The Digital Revolution and the Future of Work

A version of this post appeared on CMSWire.

 

Vice President Joe Biden recently wrote an article for the Boston Globe in which he highlighted statements he’d made at the World Economic Forum in Davos. He emphasized five guideposts for protecting the middle class during the digital revolution:

  1. Education
  2. Protecting worker’s rights
  3. Modernizing Infrastructure
  4. Supporting progressive tax code
  5. Expanding access to capital

Redundant Work or Redundant People?

Technologists like myself often find ourselves in the uncomfortable position of needing to justify the progress of the digital revolution with hard costs, aka reductions in head count, aka reductions in employees, aka the posing of the question: “Who can we fire?”

Not every technology decision is made based on eliminating jobs. And anyone who’s been in this industry very long knows that the big systems that were supposed to save the company millions of dollars by replacing lots of expensive human beings often need even more expensive human beings to babysit them. (Expensive systems, just like certain highly paid employees, can tend to be divas.) Even so, the value of automation technology is that it can replace manual processes. In many instances those manual processes were once performed by real people.

A PWC study, “The Future of Work: A Journey to 2022,” found that across an international group of 10,000 respondents, 66 percent believed technology would improve their chances of getting and accomplishing their job. Andrew McAfee, principal research scientist at MIT, is less optimistic.

Cited in “A World Without Work” from the Atlantic’s July-August 2015 issue, McAfee believes that we are entering a point of acceleration where automation and digitization will begin to displace human labor at an exponentially increasing rate. The Atlantic article goes on to report: “In 2013, Oxford University researchers forecast that machines might be able to perform half of all US jobs in the next two decades.” The article’s conclusion? In areas where technology had massively disrupted jobs, the displaced workers remain chronically underemployed.

Yet many of the benefits of the digital revolution come from removing the most redundant, wasteful, and just plain annoying elements of work and commerce. The majority of adults in America spend most of their time working. If technologists can remove the idiotic elements of work, that will go a long way toward improving the quality of life of a large proportion of the employed population.

A Different Approach to Work

The big concern is that automation often replaces some of the most vulnerable members of the population: the undereducated, low income, or those who’ve reached the end of their working prime but not yet of retirement age. And if machines doing more and more of the work is the long-term trend, then the low waterline will continue to rise and less of us will be needed to get the job done.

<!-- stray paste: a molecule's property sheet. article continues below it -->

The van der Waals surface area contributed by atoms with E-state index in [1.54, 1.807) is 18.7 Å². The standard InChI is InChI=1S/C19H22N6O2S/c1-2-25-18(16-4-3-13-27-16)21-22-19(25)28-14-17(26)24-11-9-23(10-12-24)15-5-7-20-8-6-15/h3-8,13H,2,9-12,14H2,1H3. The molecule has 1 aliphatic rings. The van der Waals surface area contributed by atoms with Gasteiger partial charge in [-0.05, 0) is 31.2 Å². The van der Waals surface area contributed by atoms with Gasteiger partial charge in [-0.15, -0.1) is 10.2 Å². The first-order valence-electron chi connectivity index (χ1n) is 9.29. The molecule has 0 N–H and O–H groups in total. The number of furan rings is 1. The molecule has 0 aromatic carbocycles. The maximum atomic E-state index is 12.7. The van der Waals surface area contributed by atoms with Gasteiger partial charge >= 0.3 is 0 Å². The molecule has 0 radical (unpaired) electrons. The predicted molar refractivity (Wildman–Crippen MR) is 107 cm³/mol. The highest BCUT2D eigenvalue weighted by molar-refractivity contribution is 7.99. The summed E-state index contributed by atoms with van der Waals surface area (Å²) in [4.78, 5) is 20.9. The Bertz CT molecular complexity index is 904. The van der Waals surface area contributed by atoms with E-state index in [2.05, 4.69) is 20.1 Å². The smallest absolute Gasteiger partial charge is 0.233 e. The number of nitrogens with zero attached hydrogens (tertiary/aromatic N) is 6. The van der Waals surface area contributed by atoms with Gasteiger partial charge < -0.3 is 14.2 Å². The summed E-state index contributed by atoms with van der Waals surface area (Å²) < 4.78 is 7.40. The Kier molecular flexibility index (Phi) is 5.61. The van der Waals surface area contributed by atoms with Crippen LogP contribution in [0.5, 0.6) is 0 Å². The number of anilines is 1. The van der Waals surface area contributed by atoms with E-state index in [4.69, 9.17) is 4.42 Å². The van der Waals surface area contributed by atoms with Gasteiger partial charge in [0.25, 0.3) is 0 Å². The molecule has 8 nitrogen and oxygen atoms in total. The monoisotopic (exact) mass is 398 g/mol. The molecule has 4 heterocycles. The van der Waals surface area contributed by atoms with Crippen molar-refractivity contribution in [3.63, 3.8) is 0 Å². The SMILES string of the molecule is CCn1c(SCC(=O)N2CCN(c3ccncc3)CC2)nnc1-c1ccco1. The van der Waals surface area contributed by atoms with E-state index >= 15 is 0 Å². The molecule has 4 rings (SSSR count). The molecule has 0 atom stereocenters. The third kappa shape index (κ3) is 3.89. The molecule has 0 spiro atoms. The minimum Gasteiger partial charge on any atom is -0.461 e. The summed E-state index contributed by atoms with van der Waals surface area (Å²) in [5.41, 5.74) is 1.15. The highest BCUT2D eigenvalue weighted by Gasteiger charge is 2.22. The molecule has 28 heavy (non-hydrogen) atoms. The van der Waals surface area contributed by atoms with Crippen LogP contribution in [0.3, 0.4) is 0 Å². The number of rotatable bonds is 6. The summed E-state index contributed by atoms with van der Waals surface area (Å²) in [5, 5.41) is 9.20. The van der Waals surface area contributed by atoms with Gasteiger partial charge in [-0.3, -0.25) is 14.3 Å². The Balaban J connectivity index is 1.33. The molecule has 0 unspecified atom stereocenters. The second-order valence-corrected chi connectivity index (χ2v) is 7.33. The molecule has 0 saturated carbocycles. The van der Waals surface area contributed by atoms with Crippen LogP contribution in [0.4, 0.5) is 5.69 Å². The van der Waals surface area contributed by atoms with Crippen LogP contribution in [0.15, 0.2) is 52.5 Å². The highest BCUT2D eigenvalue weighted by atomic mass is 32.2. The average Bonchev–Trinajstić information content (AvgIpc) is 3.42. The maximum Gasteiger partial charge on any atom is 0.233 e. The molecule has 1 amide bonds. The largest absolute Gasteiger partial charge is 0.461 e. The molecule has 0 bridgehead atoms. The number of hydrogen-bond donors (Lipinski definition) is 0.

We have no examples in the current American landscape for what an alternative to work might look like. How can we provide meaningful work that meets the needs of human dignity and supports the structures of community and family upon which we depend?

In a new economy, new needs will almost certainly arise, but we will need to exercise more than the virtues of innovation and optimization. We will need to develop compassion and empathy: compassion to direct our efforts toward the broader needs of the world, and empathy to help us see the value and worth in people who might otherwise appear to be simply needy.

Work can and should be about more than profit. We all need to make money. But we cannot and should not squeeze all of the potential profit out of a company at the expense of the human beings who comprise that company—nor the ones for whom it exists.

As technologists we should remember this and model it in our companies. Make good products that serve our clients and give our shareholders value.

And we should also remember why we were attracted to technology in the first place. It was invigorating. It gave us life and turned on our critical thinking and analytical capabilities. We were attracted to the difficulty of the problems, but we stayed because we loved what we could contribute.

One of the great opportunities presented by the digital revolution is that in the transforming of the economy we can imagine how to invite more people into work in which they can find joy and opportunities to contribute.

Rich Medina
Lane Severson
I’m a Practice Leader, managing relationships with Doculabs’ West Coast clients to improve information management and security.